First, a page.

Oftentimes, I’ve had people wonder out loud to me about how alike me and Declan Odum from my series, Love and Sex in the City, are. They have asked if we are the same persons, if there are variations, if I am he and he is me.
Well, we’re not. Declan is the kind of guy I wish I was. He has better gay experiences than I do. But every now and then, our lives cross with similar experiences and shared conflictions. One of those shared experiences was in the discovery of his sexuality by his younger brother, Fabian.
My younger brother discovered my homosexuality about three years ago. Much like Fabian, he had access to my phone and stumbled on a revealing chat that told him everything he needed to know. He didn’t confront me with his discovery. He simply handed me back my phone when he was finished and soon left the house. He lived in Port Harcourt then, and remained silent on the matter until he returned to PH. Then he called me and lashed out. Unfortunately for him, I was at the beginning of that stage in my life when I was getting restless with my closet, questioning why I wasn’t more open and freer with my sexuality. So when he attacked me on the phone, I didn’t flinch. I didn’t recoil. I didn’t even engage him in a verbal altercation. I stayed silent and aloof while he ranted, shifting gears from trying to guilt me about my ‘obligation’ to the family to educating me on how ‘gay people’ are a cult attempting to steal away my soul. Lol. There was nothing my brother didn’t say to get me to see the error of my ways, and when I chuckled at his antics, he flared afresh and threatened to out me to our parents.
“Do what you want,” I said coolly. What better way to step out of the stifling confines of the closet than for somebody to open the door for you from the outside.
I called his bluff and he retired in cold silence. For a long time, my brother and I didn’t speak to each other, until just before he travelled out of Nigeria. He made his peace with me and in the months that followed as he got more settled abroad, we found our way back to each other.
However, this story of love and acceptance wasn’t the case all round. Those three years ago, I had just relocated to Lagos and was staying with two cousins, both of them female. The apartment was rented by their father who’d retired to the East, and I was there at his behest. Following my brother’s knowledge of my homosexuality, I felt a profound sense of release. Finally, someone knew the true me and the world hadn’t ended with that. So I began to live a little. Before then, I’d discouraged visits from any friends of mine. That changed. I stopped trying to keep up appearances with my cousins and began to have friends over and overnight hookups. My visitors were always males, and I was aware the two girls were getting curious at best and suspicious at worst. But I did not care.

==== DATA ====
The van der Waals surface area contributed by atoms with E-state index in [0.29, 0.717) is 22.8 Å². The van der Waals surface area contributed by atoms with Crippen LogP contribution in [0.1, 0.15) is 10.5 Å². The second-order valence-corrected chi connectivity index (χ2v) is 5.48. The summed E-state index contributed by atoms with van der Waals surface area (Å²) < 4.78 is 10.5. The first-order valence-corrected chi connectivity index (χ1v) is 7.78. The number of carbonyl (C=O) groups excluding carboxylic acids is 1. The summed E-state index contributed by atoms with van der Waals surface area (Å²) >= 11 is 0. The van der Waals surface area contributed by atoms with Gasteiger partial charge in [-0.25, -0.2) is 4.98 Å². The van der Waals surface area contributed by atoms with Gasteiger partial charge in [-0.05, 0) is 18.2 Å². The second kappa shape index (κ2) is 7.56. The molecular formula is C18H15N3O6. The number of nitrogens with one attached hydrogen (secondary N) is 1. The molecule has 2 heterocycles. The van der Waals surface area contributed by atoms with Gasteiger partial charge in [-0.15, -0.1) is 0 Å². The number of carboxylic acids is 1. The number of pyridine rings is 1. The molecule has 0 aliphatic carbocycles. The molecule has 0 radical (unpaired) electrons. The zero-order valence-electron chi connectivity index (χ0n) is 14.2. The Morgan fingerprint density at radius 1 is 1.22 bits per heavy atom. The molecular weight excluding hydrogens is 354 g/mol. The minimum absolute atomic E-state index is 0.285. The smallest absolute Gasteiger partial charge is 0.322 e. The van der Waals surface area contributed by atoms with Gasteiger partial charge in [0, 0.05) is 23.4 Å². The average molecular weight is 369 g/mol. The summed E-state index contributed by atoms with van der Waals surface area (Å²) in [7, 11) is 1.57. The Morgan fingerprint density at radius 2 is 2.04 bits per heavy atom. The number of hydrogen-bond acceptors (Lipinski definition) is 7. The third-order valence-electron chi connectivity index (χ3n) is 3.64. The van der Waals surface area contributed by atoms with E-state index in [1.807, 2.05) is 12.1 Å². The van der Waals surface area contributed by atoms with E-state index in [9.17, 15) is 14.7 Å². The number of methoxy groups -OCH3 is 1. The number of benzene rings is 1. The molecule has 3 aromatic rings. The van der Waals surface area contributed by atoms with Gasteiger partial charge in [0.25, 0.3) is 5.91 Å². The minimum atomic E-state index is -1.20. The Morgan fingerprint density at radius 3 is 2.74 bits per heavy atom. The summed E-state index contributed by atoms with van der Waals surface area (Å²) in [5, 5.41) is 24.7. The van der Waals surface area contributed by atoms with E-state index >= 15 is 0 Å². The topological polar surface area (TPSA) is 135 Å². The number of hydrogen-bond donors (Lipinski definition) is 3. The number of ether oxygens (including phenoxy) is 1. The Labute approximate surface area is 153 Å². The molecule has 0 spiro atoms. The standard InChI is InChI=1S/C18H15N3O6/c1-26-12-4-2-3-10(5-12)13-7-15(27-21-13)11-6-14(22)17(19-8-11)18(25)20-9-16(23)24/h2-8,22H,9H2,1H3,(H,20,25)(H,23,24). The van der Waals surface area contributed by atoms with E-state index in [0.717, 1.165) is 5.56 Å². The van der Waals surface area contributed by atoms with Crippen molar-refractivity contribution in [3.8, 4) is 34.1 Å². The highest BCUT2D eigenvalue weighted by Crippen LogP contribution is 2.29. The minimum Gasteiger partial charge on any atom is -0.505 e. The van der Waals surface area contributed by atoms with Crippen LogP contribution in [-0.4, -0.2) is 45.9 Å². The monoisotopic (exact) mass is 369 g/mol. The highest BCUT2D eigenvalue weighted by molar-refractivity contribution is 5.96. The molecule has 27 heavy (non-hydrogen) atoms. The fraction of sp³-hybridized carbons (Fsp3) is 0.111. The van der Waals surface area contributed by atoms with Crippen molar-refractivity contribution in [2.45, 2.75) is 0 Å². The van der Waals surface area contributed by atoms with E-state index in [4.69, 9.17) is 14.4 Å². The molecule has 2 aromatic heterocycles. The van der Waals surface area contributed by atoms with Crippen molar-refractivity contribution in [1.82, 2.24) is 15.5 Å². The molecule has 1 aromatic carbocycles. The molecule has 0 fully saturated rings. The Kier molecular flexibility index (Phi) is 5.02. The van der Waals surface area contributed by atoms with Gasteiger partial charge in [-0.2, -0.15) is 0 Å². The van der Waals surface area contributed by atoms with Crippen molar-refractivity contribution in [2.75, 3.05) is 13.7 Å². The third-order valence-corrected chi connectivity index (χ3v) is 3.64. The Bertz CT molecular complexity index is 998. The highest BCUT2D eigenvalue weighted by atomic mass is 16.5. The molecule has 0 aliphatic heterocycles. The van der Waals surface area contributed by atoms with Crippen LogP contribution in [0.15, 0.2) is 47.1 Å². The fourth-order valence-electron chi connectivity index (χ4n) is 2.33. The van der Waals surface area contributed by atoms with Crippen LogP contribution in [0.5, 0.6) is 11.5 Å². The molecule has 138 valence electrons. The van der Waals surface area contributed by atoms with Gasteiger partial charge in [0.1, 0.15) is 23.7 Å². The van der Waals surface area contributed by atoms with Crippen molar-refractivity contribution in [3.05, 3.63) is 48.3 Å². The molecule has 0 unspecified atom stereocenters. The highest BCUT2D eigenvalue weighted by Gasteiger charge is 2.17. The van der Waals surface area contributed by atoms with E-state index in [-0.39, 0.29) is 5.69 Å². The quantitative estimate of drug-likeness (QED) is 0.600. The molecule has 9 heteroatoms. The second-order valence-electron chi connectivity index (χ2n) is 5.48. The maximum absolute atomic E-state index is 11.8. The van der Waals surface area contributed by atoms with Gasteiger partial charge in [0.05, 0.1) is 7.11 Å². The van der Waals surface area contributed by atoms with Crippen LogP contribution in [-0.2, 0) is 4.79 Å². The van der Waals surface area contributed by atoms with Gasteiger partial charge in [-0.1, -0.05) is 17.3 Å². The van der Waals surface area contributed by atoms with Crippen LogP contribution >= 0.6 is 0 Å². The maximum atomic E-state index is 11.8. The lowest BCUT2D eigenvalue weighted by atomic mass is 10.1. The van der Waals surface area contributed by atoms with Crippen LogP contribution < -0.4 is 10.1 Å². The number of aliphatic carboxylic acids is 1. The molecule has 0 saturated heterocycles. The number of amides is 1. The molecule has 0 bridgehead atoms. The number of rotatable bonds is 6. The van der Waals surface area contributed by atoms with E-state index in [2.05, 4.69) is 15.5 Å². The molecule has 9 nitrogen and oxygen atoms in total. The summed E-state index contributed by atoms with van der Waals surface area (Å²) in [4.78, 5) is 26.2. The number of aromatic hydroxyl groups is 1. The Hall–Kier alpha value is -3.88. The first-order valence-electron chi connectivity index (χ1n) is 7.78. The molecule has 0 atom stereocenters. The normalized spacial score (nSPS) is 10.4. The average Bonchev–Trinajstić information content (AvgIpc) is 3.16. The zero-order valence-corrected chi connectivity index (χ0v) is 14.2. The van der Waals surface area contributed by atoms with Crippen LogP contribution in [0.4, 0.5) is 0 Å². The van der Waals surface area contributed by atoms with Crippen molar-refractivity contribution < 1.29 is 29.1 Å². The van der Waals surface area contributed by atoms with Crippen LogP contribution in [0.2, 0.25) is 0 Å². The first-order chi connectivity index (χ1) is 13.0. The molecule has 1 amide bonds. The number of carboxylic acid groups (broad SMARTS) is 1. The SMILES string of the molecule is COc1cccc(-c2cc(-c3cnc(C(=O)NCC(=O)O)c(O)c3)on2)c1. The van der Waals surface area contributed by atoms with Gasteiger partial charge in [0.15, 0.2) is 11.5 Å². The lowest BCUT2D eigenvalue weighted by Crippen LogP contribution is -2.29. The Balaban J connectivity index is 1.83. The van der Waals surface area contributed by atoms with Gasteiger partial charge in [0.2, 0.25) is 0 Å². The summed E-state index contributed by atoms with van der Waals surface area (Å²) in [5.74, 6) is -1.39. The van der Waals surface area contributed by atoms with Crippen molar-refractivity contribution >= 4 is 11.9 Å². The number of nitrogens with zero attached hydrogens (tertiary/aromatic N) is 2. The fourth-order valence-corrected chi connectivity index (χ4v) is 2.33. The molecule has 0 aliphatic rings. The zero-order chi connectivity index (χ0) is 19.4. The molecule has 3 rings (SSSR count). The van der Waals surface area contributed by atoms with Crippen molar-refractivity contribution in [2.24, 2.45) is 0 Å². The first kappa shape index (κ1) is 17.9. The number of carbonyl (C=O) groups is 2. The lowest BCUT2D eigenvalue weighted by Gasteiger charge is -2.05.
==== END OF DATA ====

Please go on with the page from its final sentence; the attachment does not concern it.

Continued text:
It didn’t take long for them to start acting on their suspicions of my liaisons. There were no confrontations, oh no. They got quietly hostile instead. They began wearing wooden expressions around me. They stopped speaking to me unless when absolutely necessary. The three of us worked and had this arrangement where we contributed every now and then to make purchases for the kitchen. They stopped asking me for my share of the contributions, a cessation that implied that I was no longer welcome to their cooking.
I was neither fazed nor bothered. The only parent I spoke to about the conflicts was my mother, because we are close and these cousins are my paternal relatives. Despite my entreaties for her to keep my tales of woe to herself, she eventually shared with my father the things I’d told her. My father must have in turn passed on his concerns to his cousin, my uncle, who thereafter called his daughters to berate them over their attitude.
The evening after this happened, one of them (who I’ll call Jezebel) stomped into my room, wanting to have a word with me.
“I don’t know what you’re reporting or to whom you’re reporting,” she said, her heavily-mascaraed eyes snapping angrily on her fleshy face, “but just know that if they ever call a meeting for us to discuss what is going on in this house, me, I have some things I will report o.”
The threat was very thinly veiled – and insulting, because it implied that I cared. Did she not know just how much I didn’t care? For heavenssakes, there’d been a night when the guy in my bed had given me such good loving that I’d moaned and gasped with reckless abandon, with the awareness that they were in the next room.
I chuckled sardonically at her and said, “Say whatever the fuck you want.”